Monetary policy must play a role in the climate fight Guest contribution from Sabine Mauderer in Financial Times
Central banks are paying attention to climate-related financial risks. They are beginning to incorporate them into their financial stability and economic analysis, and in stress tests for banks.
It is also time for central banks to consider such risks when implementing monetary policy. This will be challenging. It requires more data relevant to the assessment of the climate change threat, a thorough methodology and, importantly, time.
In the implementation of monetary policy — which covers credit operations as well as asset purchases — thorough risk assessment is essential. It shields central banks’ balance sheets from potential losses and limits the risk in case of a counterparty default.
In doing so, central banks rely on internal as well as external expertise, particularly that provided by the major credit rating agencies which are already focusing on climate-related financial risks.
Many rating agencies already publish supplementary green scores as well as special environmental commentary. However, they have yet to come up with a comprehensive rating methodology that adequately captures the financial risks related to climate change, while also meeting evolving regulatory standards.
That is not a trivial exercise, given the lack of granular data covering the exposure of companies and industries to climate-related risks. Without historical evidence and the option of backward testing, it will be much harder to validate any new rating methodology.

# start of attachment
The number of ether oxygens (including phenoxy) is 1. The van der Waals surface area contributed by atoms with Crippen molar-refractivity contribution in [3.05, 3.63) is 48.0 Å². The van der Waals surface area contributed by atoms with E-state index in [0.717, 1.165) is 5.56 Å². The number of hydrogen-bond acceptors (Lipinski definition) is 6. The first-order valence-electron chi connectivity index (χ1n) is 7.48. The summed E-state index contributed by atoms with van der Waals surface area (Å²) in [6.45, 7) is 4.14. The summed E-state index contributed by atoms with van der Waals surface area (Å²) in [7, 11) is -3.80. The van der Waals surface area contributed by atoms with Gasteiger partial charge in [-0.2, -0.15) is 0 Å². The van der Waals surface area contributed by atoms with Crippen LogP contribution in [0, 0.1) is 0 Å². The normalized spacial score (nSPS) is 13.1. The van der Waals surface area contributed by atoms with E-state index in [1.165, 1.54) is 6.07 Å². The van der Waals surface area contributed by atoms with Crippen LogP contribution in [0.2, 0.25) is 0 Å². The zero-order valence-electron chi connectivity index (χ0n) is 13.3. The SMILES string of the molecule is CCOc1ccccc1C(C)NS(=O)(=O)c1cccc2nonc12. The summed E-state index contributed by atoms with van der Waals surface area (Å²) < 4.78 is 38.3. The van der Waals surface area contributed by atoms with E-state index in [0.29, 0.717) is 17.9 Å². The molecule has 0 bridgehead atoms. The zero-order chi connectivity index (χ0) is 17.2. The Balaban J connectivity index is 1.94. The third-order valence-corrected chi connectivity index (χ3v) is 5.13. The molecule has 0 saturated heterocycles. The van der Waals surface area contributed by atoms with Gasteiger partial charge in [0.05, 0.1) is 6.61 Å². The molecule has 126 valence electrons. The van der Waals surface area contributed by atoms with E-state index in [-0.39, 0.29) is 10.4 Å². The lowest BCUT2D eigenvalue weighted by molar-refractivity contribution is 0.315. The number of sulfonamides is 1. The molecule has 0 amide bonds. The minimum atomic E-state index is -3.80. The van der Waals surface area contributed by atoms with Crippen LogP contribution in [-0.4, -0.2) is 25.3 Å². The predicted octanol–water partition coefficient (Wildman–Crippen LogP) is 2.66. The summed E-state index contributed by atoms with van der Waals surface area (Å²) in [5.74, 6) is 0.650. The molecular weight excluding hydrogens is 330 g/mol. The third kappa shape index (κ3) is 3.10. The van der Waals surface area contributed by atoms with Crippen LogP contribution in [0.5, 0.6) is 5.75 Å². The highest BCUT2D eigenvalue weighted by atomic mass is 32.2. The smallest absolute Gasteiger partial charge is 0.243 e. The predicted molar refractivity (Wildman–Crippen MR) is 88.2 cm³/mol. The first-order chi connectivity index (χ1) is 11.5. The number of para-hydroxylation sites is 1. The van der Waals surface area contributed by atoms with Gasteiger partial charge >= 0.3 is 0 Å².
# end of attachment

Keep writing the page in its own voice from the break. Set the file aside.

What’s more, there is the horizon problem. Typically, credit ratings signal an expected probability of default over a period of between one and three years. Major climate risks, however, might not materialise for at least another decade. Others might become acute soon, as policymakers pressure companies to internalise the costs related to climate change.
What can central banks do to alleviate these difficulties? Unlike private sector banks, central banks follow the principle of “market neutrality”. This means that, when implementing monetary policy, they must not seek to distort markets’ price-discovery mechanism. Giving preferential treatment to certain industrial sectors or bowing to social pressure runs counter to this principle.
Nevertheless, central banks can act as catalysts, linking the eligibility of assets to climate-related reporting. For example, they could stop buying any securities from companies that do not disclose climate risks.
That would also have positive side effects. Tougher reporting requirements will boost the availability of data relevant to the climate-related risk assessment. Central banks should not stop there, however. They should apply the same logic to their internal credit ratings —for example, lowering companies’ credit scores in the case of a lack of transparency.
At the Bundesbank, we estimate a company’s one-year probability of default using a two-stage approach. First, we calculate a classification based on a range of accepted ratios (earnings before interest, taxes, depreciation and amortisation, for instance). Second, we examine additional qualitative information, including environmental, social and governance metrics. The Bundesbank also plans to add scenario analyses to its current approach, calculating the potential costs for companies of policy-driven changes (carbon taxes and so on).
There is no shortcut to developing a sound and consistent methodology for capturing climate risks. However, if central banks work together now, they will be able to better capture such risks when implementing monetary policy in years to come.